I pay tribute to the Education and Skills Ministers in the Assembly—Jane Hutt and John Griffiths—for their extreme swiftness in developing the ProAct programme. It is an ideal programme, under which people will not fester at home when they are unable to work. They will be able to go out and get skills that will enable them to improve their job chances or to continue in their jobs with increased skills. That is exactly the sort of programme that we want. We have discussed today how many people it has reached, and obviously we do not yet know how many firms and individuals have benefited from it. However, I understand that 150 firms asked for information, and no doubt many of those requests will develop into actual help.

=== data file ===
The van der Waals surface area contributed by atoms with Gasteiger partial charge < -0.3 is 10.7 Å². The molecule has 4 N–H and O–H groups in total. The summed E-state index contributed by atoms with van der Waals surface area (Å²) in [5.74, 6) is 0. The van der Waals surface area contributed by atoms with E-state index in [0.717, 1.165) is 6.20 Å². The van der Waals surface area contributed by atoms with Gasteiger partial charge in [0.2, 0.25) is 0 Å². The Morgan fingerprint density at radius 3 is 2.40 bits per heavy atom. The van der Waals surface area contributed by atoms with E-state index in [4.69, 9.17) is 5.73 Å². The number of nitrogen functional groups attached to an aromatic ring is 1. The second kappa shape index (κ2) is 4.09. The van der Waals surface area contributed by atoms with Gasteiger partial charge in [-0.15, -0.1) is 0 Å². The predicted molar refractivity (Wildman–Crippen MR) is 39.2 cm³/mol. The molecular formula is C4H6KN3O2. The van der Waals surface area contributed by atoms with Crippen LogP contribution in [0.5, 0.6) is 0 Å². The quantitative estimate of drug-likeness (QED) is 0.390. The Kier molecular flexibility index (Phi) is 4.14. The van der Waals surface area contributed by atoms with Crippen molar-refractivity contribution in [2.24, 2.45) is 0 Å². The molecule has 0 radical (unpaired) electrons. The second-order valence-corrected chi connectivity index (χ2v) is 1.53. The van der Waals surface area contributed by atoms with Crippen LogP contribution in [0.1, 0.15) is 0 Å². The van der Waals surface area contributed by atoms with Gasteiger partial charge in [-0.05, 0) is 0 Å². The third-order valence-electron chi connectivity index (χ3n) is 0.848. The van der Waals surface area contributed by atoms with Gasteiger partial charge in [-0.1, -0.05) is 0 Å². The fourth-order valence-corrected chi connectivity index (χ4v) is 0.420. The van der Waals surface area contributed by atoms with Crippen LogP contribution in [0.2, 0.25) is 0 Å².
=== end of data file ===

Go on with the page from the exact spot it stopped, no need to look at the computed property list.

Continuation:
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It is important that the Government look again at the planned reductions in the number of civil servants. There have been plans to downsize the civil service to make efficiency savings, and if there are jobs that are not productive and efficiencies can be made, we should make them. However, it is worrying that the cuts will be made when there is growing unemployment in areas where civil servants are working. Furthermore, there is a real problem at the Department for Work and Pensions, given that more people need help. It makes no sense to reduce the number of civil servants and offices at the Department, given that there will be huge demand for its services. The Cabinet Office Minister at the Committee meeting that I attended this morning acknowledged that we should look at that issue—perhaps the DWP will need more, rather than fewer, civil servants, given that we want to give individual help to people so that they can get jobs.